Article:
Koomba Park is among Those parks Such as the Dandenong Valley Parklands at the Southern suburbs of Melbourne, Australia. The playground started in December 1981, and its own territory was formerly used for cattle grazing and citrus orchards. There are 3 key electricity transmission lines running throughout the playground: Rowville-Templestowe Single Circuit Southern (1st and 2nd), and Rowville-Ringwood.
In 2019 a research found that Koomba Park has been among the least used regions of the Dandenong Valley Parklands, and garnered the least satisfaction from park consumers in comparison to Jells Park and Tirhatuan Park.
The park forms a portion of this wildlife corridor of Dandenong Creek, also contains a lot of riparian woods, in addition to wetlands and swamps and a few regions of native revegetation.Common mammals at the park contain various species of snakes, possums, and sugar gliders.There is a bird mask adjacent to one of those ponds, where numerous species of indigenous birds are visible. The park provides habitat to many different native plant species, a number of which are endangered or endangered. Koomba Park has a lot of artificial water bodies, and is categorized at the Urban Floodway Zone because it’s likely to inundation.
The two Dandenong Creek Trail and EastLink Trail run through the park around the key north–south west concrete route, before the paths split close to the southern car park. All paths were initially of fine crushed gravel, however in mid-late 2007, the present Dandenong Creek Trail was updated to 3 metre wide concrete from Boronia Road south into the former toilet block as part of the building of East Link. A new route of the identical standard was assembled which leads farther south into the Mountain Highway intersection with Burwood Highway, which forms a portion of this EastLink Trail, opened in mid 2008. The main route depart in the north of this park leads beneath Boronia Road and proceeds to operate together with the Dandenong Creek whereas the southern route (that the EastLink Trail) leads farther along EastLink into the south east and the south west route (the Dandenong Creek Trail) crosses the Dandenong Creek and matches the Burwood Highway at Vermont South, for this connection being assembled as a elevated boardwalk and opened in 1997.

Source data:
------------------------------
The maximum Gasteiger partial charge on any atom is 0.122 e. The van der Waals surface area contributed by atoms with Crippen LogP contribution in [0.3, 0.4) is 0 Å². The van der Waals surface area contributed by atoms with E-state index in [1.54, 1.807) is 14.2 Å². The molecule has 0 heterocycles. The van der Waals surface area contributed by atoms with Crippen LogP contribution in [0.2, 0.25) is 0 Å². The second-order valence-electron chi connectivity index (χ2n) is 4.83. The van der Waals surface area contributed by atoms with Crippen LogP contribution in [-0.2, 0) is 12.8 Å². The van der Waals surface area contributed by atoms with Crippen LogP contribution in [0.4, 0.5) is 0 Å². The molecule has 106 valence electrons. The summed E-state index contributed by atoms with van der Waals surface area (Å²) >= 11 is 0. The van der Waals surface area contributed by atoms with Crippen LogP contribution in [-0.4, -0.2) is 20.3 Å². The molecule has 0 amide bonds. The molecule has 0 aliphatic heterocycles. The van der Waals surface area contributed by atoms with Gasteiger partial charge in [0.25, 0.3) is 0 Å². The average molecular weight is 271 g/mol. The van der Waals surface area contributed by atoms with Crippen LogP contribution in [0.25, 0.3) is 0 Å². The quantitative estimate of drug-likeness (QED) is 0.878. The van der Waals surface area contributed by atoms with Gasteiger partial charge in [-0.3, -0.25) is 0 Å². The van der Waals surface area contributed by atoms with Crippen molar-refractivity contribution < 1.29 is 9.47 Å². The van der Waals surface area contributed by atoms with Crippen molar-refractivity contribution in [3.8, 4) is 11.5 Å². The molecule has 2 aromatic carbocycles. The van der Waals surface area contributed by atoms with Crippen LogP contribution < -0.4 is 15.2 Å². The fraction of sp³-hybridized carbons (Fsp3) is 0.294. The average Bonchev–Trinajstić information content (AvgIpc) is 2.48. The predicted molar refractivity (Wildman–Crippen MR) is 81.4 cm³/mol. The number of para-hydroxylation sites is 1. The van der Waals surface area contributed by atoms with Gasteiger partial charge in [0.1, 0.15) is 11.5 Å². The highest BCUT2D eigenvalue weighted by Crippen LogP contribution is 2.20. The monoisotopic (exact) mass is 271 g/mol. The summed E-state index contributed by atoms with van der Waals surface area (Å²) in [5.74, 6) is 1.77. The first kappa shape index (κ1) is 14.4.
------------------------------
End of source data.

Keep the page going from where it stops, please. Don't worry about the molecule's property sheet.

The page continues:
The Lands End Path is signposted via the park, such as an information board about Opperman.
There are also a string of official nice class gravel criss-crossing paths that are situated in the park made for walkers, but may be used by cyclists. These avenues are often quite badly preserved, with segments bumpy, narrow and even impassable as a result of overgrowth and fallen trees. A range of unofficial paths also have been created by people from the playground.
There’s another smaller carpark in the northern end off Boronia Road. A combined picnic shelter and toilet block (that was initially a sports pavilion) existed at the playground for a while, but had been demolished in mid 2008 because of numerous offense events (see § Incidents). Electric barbecues were removed at precisely the identical moment. Information boards are situated in the south and north west entrances to the park. A drinking fountain can also be situated in the intersection of Dandenong Creek Trail and East Link Trail.